A short film yet told in a powerful way, especially the last moments of Billy's life, The Hoodlum Priest is an interesting film. United Artists assumed they had bankrolled Murray enough money to make a B movie, but as the film went over its originally set schedule, and needed more money, and dealt with a typical hot and humid Missouri summer, and an accidentally injured Keir Dullea, and extra costs due to a St. Louis union muscling its way in for jobs for more crew workers not really needed, Murray was despairing over his first time as a movie maker. However, at the first full-screening only for UA executives in NYC, the little film brought tears to their eyes and they knew this was no longer a B movie but an A. Indeed, in 1961, The Hoodlum Priest, was hailed by critics and made many top ten film lists for 1961.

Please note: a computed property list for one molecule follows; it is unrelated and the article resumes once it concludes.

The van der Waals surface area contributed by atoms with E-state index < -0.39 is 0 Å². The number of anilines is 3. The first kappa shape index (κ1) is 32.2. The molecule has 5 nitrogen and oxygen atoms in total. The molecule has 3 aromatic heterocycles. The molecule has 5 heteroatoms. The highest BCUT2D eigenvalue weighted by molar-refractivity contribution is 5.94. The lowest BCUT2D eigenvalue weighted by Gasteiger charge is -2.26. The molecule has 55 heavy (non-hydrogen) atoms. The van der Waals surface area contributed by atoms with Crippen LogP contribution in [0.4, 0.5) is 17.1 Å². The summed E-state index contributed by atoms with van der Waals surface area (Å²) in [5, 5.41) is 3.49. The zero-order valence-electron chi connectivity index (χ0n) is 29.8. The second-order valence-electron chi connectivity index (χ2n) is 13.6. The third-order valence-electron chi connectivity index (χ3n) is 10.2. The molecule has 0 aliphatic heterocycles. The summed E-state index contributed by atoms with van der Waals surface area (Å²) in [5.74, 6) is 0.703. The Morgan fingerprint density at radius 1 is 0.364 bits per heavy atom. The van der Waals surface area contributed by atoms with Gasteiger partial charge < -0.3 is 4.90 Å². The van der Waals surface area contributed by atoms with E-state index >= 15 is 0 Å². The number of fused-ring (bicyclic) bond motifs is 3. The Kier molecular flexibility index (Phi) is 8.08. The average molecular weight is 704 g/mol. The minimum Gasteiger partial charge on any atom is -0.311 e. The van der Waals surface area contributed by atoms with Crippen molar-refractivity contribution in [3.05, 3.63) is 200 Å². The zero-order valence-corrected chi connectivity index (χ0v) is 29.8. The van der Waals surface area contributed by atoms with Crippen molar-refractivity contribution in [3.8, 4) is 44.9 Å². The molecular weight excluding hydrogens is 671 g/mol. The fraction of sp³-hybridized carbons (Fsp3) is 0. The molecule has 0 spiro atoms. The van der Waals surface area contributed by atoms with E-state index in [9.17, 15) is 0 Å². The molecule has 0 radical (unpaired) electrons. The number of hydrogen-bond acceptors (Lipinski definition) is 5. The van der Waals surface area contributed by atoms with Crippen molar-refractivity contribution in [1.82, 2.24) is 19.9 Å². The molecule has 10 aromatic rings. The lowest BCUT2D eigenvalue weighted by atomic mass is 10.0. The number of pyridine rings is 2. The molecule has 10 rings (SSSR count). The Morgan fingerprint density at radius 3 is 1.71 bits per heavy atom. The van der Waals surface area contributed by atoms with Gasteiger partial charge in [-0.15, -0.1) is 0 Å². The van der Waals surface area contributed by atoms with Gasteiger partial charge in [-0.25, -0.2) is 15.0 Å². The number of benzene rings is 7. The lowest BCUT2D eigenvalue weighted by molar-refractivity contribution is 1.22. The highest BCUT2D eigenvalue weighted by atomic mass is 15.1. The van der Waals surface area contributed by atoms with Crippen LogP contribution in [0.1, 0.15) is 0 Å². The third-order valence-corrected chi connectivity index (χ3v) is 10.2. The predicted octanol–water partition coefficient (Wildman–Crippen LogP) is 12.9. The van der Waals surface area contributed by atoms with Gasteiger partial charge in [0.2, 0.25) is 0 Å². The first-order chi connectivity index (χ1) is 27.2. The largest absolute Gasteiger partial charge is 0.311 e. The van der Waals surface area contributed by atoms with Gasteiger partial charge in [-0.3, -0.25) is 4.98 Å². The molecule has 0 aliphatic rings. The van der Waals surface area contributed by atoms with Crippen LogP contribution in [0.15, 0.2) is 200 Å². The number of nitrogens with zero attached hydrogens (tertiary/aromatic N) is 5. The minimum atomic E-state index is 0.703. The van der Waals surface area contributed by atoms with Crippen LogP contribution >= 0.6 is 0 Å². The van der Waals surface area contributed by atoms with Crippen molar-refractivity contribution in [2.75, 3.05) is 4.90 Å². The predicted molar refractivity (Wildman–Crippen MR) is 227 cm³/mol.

For many, it is an obscure film but it shouldn't be that way. Seek it out and give it a view. Having lived in St. Louis County, specifically Florissant, for almost 20 years, I was especially delighted that the majority of the movie had been shot in St. Louis. Incidentally, I was curious about the name “Dismas” and according to church legend, he was the criminal crucified next to Jesus who scolded the other criminal who insulted Jesus, asking Jesus to remember him when he died; Jesus answering Dismas that he would be with him in paradise.
For more information about this film, and to give credit to it as a source for providing research for this blog post, please visit this article from The Riverfront Times.